New Offence of Causing Serious Injury by Careless Driving
The Government has announced plans to bring in a new charge of causing serious injury by careless driving. These changes are contained in the Police, Crime, Sentencing and Courts Bill 2019-21
What is careless driving?
Careless driving is driving without due care and attention. It is driving of a standard that falls t below what would be expected of a competent and careful driver. This is the legal definition but its interpretation is a matter for the courts.
It is an objective test which means that it doesn’t necessarily matter whether the driver considers his or her driving to be careless. What is important is whether a reasonable person would consider it careless.
Examples may include
- overtaking on the inside or driving inappropriately close to another vehicle
- inadvertent mistakes such as driving through a red light or emerging from a side road into the path of another vehicle
- short distractions such as tuning a car radio
This list is not conclusive or exhaustive. It does not take much for driving to be considered careless.
The reason for the new law
Until the new law is introduced, the maximum penalty if you injure someone while driving carelessly, is a fine and a disqualification. This is true even if you cause someone life-changing injuries.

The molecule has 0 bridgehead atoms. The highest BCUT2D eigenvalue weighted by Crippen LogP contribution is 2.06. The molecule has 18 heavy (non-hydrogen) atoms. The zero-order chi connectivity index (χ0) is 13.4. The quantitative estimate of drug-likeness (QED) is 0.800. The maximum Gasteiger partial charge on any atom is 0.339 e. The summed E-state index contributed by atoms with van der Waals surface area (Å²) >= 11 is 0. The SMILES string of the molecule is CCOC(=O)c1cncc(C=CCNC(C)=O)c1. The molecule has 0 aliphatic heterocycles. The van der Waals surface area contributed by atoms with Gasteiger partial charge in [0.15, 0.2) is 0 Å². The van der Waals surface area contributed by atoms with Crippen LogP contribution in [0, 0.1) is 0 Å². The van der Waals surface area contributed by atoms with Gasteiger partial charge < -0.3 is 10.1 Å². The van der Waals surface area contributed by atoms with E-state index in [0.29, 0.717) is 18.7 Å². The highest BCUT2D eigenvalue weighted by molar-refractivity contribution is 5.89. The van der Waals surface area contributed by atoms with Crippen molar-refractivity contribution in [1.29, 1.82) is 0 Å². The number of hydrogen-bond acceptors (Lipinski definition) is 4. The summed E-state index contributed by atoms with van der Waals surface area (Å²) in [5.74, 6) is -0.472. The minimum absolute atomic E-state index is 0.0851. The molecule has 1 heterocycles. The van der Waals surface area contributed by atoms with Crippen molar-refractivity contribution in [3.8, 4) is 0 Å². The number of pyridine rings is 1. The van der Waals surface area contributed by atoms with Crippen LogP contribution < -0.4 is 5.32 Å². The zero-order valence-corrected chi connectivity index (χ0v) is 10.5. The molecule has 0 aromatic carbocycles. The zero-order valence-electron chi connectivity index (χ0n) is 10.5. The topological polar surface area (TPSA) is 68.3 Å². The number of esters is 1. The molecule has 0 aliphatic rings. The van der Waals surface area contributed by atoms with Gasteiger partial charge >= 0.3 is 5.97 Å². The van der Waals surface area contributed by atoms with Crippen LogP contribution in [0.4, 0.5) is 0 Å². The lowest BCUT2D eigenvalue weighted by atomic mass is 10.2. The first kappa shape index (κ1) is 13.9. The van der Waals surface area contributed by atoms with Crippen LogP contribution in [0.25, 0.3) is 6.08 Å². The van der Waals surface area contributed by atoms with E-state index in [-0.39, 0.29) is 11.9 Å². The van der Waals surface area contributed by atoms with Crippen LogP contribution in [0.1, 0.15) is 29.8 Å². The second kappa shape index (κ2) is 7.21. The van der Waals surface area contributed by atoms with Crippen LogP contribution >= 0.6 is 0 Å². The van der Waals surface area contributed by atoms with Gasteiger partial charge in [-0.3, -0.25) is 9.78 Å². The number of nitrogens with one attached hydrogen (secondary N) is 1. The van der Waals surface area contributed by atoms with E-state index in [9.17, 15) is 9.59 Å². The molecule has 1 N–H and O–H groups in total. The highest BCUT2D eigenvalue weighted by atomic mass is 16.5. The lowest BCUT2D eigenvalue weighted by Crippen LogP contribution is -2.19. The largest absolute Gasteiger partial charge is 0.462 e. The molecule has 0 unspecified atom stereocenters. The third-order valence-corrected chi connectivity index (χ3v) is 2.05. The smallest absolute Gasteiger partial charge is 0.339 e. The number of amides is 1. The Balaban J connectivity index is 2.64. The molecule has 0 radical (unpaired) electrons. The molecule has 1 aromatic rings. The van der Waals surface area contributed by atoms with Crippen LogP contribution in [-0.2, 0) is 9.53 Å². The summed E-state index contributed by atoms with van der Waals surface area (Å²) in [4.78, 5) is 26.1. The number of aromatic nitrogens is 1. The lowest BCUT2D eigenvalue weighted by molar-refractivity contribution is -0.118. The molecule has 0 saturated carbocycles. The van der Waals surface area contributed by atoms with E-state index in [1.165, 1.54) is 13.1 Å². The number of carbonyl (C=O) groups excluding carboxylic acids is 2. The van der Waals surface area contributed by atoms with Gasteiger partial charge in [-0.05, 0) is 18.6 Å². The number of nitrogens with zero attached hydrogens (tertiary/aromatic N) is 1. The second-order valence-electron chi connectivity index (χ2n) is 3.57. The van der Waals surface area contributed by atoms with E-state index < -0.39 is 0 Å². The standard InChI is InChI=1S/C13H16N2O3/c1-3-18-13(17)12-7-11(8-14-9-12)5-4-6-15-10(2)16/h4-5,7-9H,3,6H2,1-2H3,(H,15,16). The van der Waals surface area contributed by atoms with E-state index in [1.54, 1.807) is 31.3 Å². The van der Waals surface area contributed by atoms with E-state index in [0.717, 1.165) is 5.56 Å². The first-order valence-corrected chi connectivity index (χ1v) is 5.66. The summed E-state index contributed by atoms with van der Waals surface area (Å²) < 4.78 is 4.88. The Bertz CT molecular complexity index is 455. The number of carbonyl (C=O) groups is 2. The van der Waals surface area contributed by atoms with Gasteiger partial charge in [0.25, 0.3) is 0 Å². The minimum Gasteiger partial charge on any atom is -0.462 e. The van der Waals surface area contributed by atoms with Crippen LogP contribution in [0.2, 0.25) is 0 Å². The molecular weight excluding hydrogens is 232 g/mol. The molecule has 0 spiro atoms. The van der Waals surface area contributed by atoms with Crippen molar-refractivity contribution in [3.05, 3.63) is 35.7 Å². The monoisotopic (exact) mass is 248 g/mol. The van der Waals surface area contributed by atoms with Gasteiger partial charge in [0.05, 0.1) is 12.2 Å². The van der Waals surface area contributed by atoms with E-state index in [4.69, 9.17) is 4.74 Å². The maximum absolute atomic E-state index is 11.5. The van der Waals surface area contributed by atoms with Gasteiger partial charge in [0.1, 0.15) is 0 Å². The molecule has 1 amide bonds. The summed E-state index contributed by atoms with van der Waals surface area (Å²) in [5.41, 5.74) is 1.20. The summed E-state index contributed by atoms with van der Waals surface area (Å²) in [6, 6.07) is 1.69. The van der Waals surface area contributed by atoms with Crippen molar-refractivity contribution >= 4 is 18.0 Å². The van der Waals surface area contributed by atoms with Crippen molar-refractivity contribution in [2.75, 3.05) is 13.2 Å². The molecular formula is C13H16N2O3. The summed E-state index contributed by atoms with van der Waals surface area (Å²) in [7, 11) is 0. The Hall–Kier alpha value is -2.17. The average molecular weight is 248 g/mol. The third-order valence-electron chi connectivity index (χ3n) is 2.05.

However, if you kill someone while driving carelessly you can be sent to prison for up to 5 years.
This new law is intended to bridge the gap between the two outcomes.
The court’s sentencing powers
The new offence will increase the maximum sentence for those convicted of causing serious injury by careless driving. The court will be able to send drivers to prison for up to 2 years.
What the change will mean
Following a public consultation, it was decided that no current offence adequately punishes the serious and potentially life-changing injuries that can result from careless driving.
It is understandable why it may be considered unjust to impose only a fine and driving ban on someone whose actions have had such catastrophic consequences.
On the other hand, the outcome of careless driving can be down to bad luck. The mistake made by the driver could be relatively minor but the resulting injuries were severe. Two drivers can make exactly the same mistake, but if one of them seriously injures a person, they will be facing a wholly different sentence from the other. One will receive a fine and the other facing prison. However, the same issue already arises in cases of causing death by careless driving.
Driving offences resulting in serious injury or death are unusual because they often result in a first-time offender being sent to prison.
There are also plans to increase the maximum sentence for causing death by dangerous driving from 14 years imprisonment to life. The same increase is proposed for offences of causing death by careless driving when under the influence of drink or drugs.